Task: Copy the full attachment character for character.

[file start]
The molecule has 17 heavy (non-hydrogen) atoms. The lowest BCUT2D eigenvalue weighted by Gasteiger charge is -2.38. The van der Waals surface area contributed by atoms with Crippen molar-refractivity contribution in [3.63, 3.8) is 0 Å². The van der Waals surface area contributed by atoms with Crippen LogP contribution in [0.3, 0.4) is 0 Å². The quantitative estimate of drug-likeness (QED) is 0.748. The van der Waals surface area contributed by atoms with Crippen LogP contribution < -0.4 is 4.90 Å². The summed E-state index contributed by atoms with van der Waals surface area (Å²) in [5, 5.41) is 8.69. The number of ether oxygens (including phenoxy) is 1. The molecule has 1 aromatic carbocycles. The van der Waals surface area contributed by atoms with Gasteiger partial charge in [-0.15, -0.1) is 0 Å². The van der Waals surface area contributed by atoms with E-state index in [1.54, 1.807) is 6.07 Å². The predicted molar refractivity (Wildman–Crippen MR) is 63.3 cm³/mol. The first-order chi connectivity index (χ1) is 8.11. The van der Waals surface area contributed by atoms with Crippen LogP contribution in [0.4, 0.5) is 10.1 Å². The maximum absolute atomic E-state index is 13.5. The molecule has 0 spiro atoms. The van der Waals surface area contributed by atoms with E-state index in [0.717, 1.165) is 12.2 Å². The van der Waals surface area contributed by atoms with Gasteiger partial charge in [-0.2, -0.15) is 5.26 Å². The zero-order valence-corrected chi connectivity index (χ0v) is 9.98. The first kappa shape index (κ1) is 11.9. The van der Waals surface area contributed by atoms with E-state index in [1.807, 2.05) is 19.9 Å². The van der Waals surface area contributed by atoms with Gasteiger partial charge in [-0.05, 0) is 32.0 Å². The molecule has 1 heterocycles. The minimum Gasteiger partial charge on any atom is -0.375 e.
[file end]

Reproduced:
The molecule has 17 heavy (non-hydrogen) atoms. The lowest BCUT2D eigenvalue weighted by Gasteiger charge is -2.38. The van der Waals surface area contributed by atoms with Crippen molar-refractivity contribution in [3.63, 3.8) is 0 Å². The van der Waals surface area contributed by atoms with Crippen LogP contribution in [0.3, 0.4) is 0 Å². The quantitative estimate of drug-likeness (QED) is 0.748. The van der Waals surface area contributed by atoms with Crippen LogP contribution < -0.4 is 4.90 Å². The summed E-state index contributed by atoms with van der Waals surface area (Å²) in [5, 5.41) is 8.69. The number of ether oxygens (including phenoxy) is 1. The molecule has 1 aromatic carbocycles. The van der Waals surface area contributed by atoms with Gasteiger partial charge in [-0.15, -0.1) is 0 Å². The van der Waals surface area contributed by atoms with E-state index in [1.54, 1.807) is 6.07 Å². The predicted molar refractivity (Wildman–Crippen MR) is 63.3 cm³/mol. The first-order chi connectivity index (χ1) is 8.11. The van der Waals surface area contributed by atoms with Crippen LogP contribution in [0.4, 0.5) is 10.1 Å². The maximum absolute atomic E-state index is 13.5. The molecule has 0 spiro atoms. The van der Waals surface area contributed by atoms with E-state index in [0.717, 1.165) is 12.2 Å². The van der Waals surface area contributed by atoms with Gasteiger partial charge in [-0.2, -0.15) is 5.26 Å². The zero-order valence-corrected chi connectivity index (χ0v) is 9.98. The first kappa shape index (κ1) is 11.9. The van der Waals surface area contributed by atoms with E-state index in [1.807, 2.05) is 19.9 Å². The van der Waals surface area contributed by atoms with Gasteiger partial charge in [-0.05, 0) is 32.0 Å². The molecule has 1 heterocycles. The minimum Gasteiger partial charge on any atom is -0.375 e.